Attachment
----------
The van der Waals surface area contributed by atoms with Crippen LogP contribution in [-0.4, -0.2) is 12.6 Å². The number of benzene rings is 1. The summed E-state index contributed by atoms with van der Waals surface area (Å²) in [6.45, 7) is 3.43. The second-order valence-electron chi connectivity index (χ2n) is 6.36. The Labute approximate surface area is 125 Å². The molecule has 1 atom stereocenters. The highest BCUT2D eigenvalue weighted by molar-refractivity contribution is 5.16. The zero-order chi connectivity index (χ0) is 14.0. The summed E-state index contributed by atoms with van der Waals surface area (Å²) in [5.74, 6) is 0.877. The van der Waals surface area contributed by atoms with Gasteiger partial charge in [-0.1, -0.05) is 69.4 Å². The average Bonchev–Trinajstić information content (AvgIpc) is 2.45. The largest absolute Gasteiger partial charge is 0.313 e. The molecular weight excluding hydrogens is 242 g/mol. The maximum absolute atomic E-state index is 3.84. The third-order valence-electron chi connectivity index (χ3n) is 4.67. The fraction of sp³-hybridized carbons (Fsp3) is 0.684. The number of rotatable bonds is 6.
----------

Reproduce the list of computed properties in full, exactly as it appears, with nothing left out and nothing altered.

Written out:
The van der Waals surface area contributed by atoms with Crippen LogP contribution in [-0.4, -0.2) is 12.6 Å². The number of benzene rings is 1. The summed E-state index contributed by atoms with van der Waals surface area (Å²) in [6.45, 7) is 3.43. The second-order valence-electron chi connectivity index (χ2n) is 6.36. The Labute approximate surface area is 125 Å². The molecule has 1 atom stereocenters. The highest BCUT2D eigenvalue weighted by molar-refractivity contribution is 5.16. The zero-order chi connectivity index (χ0) is 14.0. The summed E-state index contributed by atoms with van der Waals surface area (Å²) in [5.74, 6) is 0.877. The van der Waals surface area contributed by atoms with Gasteiger partial charge in [-0.1, -0.05) is 69.4 Å². The average Bonchev–Trinajstić information content (AvgIpc) is 2.45. The largest absolute Gasteiger partial charge is 0.313 e. The molecular weight excluding hydrogens is 242 g/mol. The maximum absolute atomic E-state index is 3.84. The third-order valence-electron chi connectivity index (χ3n) is 4.67. The fraction of sp³-hybridized carbons (Fsp3) is 0.684. The number of rotatable bonds is 6.